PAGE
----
Trying to keep up with health warning and suggestions is a frustrating pursuit. Not only is there more information on the Internet than anyone can possibly sort through, but it seems like the "rules" keep changing. I joke with Betty that if we wait long enough, I'll be able to start smoking again … for my health.
I thought it would be fun to prove the point by looking at recent studies that seem to contradict earlier reports. Of course, the more we learn the more we know. But, doesn't it seem as though we can never find something that is true and stays that way? Here are just some of the recent reversals in what we thought was true:
Eggs are bad for us: Yes, and no. A couple of fried eggs for breakfast every morning remains a major health risk. All that extra cholesterol is not good for your heart. But, for most folks, an egg a day is not a problem. They are so low in saturated fat and have no trans fat, the minimal spike in cholesterol isn't a problem.
Calories eaten close to bedtime are worse than calories during the day. We have all heard the theory that food consumed too close to bedtime is bad. Your body doesn't have time to process the food before you fall asleep so all those extra calories become fat. Doctors say that simply isn't true. A calorie is a calorie regardless of when you ingest it. Maybe eating closer to bed time will make it harder for you to fall asleep, but 100 calories at 8 p.m. is the same as 100 calories at 8 a.m.
Eating smaller meals throughout the day is better than the standard three-meal approach. That may be true for some reasons, like maintaining level blood sugar, but it is not true in terms of weight loss. Yes, your metabolism cranks up a bit each time you eat. But, the amount for a small, mini-meal isn't enough to be significant. Forcing yourself to prepare six meals a day tends to end up with more snacks and processed foods being eaten because they are quicker to prepare.
Coffee is bad for you. Past research has indicated that the effects of the caffeine can raise your blood pressure. There are some studies that say pregnant women should limit caffeine intake due to possible effects on fetus development. But, recent studies have painted a picture that is much more favorable. Coffee drinking may drastically reduce chances of developing type 2 diabetes. There are findings that point toward a major impact on preventing colorectal cancer, liver cancer and even Parkinson's disease in men.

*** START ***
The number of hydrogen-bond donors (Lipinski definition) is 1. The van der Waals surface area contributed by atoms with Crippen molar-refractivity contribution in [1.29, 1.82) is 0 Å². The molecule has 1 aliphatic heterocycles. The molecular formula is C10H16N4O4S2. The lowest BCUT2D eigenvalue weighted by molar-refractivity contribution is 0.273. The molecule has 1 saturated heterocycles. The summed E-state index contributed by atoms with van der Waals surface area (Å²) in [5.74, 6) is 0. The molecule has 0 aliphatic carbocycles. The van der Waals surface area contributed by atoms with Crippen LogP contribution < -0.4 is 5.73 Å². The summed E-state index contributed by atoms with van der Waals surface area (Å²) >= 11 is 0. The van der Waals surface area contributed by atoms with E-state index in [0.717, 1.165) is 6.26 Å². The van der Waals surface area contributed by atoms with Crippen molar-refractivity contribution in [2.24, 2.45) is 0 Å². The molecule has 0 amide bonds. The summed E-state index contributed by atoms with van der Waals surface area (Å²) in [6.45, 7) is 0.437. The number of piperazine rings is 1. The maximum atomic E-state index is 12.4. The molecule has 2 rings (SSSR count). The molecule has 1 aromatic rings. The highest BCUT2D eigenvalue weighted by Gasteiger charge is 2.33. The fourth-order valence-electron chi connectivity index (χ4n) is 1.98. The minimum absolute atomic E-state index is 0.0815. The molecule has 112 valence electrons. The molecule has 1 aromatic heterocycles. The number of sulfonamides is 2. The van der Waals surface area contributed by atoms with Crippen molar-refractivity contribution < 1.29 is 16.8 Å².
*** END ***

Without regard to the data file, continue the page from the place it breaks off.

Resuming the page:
Chocolate causes acne and is empty calories. New research is showing chocolate to be a tremendous positive for several parts of our body. Studies have shown clear heart benefits from better blood flow and improved bad cholesterol numbers. Dark chocolate has shown the ability to reduce high blood pressure. It seems to improve skin quality, increase blood flow to the brain, and allow your muscles to recover faster after a workout.
Wine is a no … too many empty calories and too much alcohol. In moderation this seems to no longer be true. Consumed in appropriate quantities wine has been shown to reduce the risk of heart disease and some cancers. It has proven to raise your good cholesterol levels. Wine may even slow the progression of disorders like Alzheimer’s and Parkinson’s Disease. The key is to not overindulge or the health benefits are lost and damage can occur. So, how much is right? For men, the current guideline is not more than two 5-ounce servings a day of red or white wine. For women, cut that amount in half.
I found all sorts of other supposedly "bad" food that can be beneficial: vegetarian pizza, beef jerky, ice cream, butter, peanut butter, even pork rinds (loaded with protein and less fat than potato chips). The key is always moderation and balance.
My goal isn't to get you to abandon your low-fat, vegetable and fruit-based diet or pork rinds and chocolate. Rather, it is to remind us that "rules" are constantly changing. Health is a moving target that requires us to keep up to date and not assume the way we have always lived is our best choice.
That being said, it is time for my afternoon glass of red wine.